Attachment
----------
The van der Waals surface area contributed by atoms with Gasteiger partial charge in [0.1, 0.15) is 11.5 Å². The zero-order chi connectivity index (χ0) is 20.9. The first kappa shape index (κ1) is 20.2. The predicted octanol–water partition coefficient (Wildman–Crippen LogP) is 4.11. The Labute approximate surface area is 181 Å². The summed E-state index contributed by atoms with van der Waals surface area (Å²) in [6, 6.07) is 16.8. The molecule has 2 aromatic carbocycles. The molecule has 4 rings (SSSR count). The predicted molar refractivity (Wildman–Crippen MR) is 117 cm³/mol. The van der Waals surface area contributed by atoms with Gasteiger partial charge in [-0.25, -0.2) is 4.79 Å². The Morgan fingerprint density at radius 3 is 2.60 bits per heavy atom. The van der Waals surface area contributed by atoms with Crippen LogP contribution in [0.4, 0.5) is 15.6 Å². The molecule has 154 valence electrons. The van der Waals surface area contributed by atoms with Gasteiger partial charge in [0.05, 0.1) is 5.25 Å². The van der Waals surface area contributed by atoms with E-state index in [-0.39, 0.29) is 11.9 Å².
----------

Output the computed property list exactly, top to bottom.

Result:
The van der Waals surface area contributed by atoms with Gasteiger partial charge in [0.1, 0.15) is 11.5 Å². The zero-order chi connectivity index (χ0) is 20.9. The first kappa shape index (κ1) is 20.2. The predicted octanol–water partition coefficient (Wildman–Crippen LogP) is 4.11. The Labute approximate surface area is 181 Å². The summed E-state index contributed by atoms with van der Waals surface area (Å²) in [6, 6.07) is 16.8. The molecule has 2 aromatic carbocycles. The molecule has 4 rings (SSSR count). The predicted molar refractivity (Wildman–Crippen MR) is 117 cm³/mol. The van der Waals surface area contributed by atoms with Gasteiger partial charge in [-0.25, -0.2) is 4.79 Å². The Morgan fingerprint density at radius 3 is 2.60 bits per heavy atom. The van der Waals surface area contributed by atoms with Crippen LogP contribution in [0.4, 0.5) is 15.6 Å². The molecule has 154 valence electrons. The van der Waals surface area contributed by atoms with Gasteiger partial charge in [0.05, 0.1) is 5.25 Å². The van der Waals surface area contributed by atoms with E-state index in [-0.39, 0.29) is 11.9 Å².